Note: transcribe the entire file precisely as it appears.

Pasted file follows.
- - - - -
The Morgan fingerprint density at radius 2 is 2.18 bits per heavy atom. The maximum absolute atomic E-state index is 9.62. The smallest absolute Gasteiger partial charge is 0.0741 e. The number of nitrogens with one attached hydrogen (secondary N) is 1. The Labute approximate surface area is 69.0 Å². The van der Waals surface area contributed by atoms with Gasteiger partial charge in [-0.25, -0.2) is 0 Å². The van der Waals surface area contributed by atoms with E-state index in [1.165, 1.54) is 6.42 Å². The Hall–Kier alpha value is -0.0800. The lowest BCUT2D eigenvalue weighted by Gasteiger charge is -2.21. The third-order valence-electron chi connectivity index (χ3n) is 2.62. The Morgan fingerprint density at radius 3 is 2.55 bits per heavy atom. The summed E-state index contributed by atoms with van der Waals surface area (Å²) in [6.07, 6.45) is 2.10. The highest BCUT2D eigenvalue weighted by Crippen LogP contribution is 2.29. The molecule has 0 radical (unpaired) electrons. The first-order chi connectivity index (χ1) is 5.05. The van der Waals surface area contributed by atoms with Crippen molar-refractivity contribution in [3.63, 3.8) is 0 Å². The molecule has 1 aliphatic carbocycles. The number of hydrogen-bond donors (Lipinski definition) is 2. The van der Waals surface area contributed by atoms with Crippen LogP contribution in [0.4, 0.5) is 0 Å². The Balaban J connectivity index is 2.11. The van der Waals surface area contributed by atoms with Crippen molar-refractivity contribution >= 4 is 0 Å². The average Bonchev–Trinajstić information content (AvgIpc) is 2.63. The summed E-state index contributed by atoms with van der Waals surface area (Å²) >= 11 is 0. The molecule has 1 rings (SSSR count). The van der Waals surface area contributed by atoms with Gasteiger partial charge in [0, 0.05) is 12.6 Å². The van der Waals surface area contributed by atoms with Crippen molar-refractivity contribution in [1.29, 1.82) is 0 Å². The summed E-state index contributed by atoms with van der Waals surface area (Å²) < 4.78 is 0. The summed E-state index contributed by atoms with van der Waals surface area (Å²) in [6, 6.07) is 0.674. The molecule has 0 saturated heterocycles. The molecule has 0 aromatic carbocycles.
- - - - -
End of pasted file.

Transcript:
The Morgan fingerprint density at radius 2 is 2.18 bits per heavy atom. The maximum absolute atomic E-state index is 9.62. The smallest absolute Gasteiger partial charge is 0.0741 e. The number of nitrogens with one attached hydrogen (secondary N) is 1. The Labute approximate surface area is 69.0 Å². The van der Waals surface area contributed by atoms with Gasteiger partial charge in [-0.25, -0.2) is 0 Å². The van der Waals surface area contributed by atoms with E-state index in [1.165, 1.54) is 6.42 Å². The Hall–Kier alpha value is -0.0800. The lowest BCUT2D eigenvalue weighted by Gasteiger charge is -2.21. The third-order valence-electron chi connectivity index (χ3n) is 2.62. The Morgan fingerprint density at radius 3 is 2.55 bits per heavy atom. The summed E-state index contributed by atoms with van der Waals surface area (Å²) in [6.07, 6.45) is 2.10. The highest BCUT2D eigenvalue weighted by Crippen LogP contribution is 2.29. The molecule has 0 radical (unpaired) electrons. The first-order chi connectivity index (χ1) is 5.05. The van der Waals surface area contributed by atoms with Crippen molar-refractivity contribution in [3.63, 3.8) is 0 Å². The molecule has 1 aliphatic carbocycles. The number of hydrogen-bond donors (Lipinski definition) is 2. The van der Waals surface area contributed by atoms with Crippen LogP contribution in [0.4, 0.5) is 0 Å². The Balaban J connectivity index is 2.11. The van der Waals surface area contributed by atoms with Crippen molar-refractivity contribution >= 4 is 0 Å². The average Bonchev–Trinajstić information content (AvgIpc) is 2.63. The summed E-state index contributed by atoms with van der Waals surface area (Å²) >= 11 is 0. The molecule has 1 rings (SSSR count). The van der Waals surface area contributed by atoms with Gasteiger partial charge in [0, 0.05) is 12.6 Å². The van der Waals surface area contributed by atoms with Crippen molar-refractivity contribution in [1.29, 1.82) is 0 Å². The summed E-state index contributed by atoms with van der Waals surface area (Å²) < 4.78 is 0. The summed E-state index contributed by atoms with van der Waals surface area (Å²) in [6, 6.07) is 0.674. The molecule has 0 saturated heterocycles. The molecule has 0 aromatic carbocycles.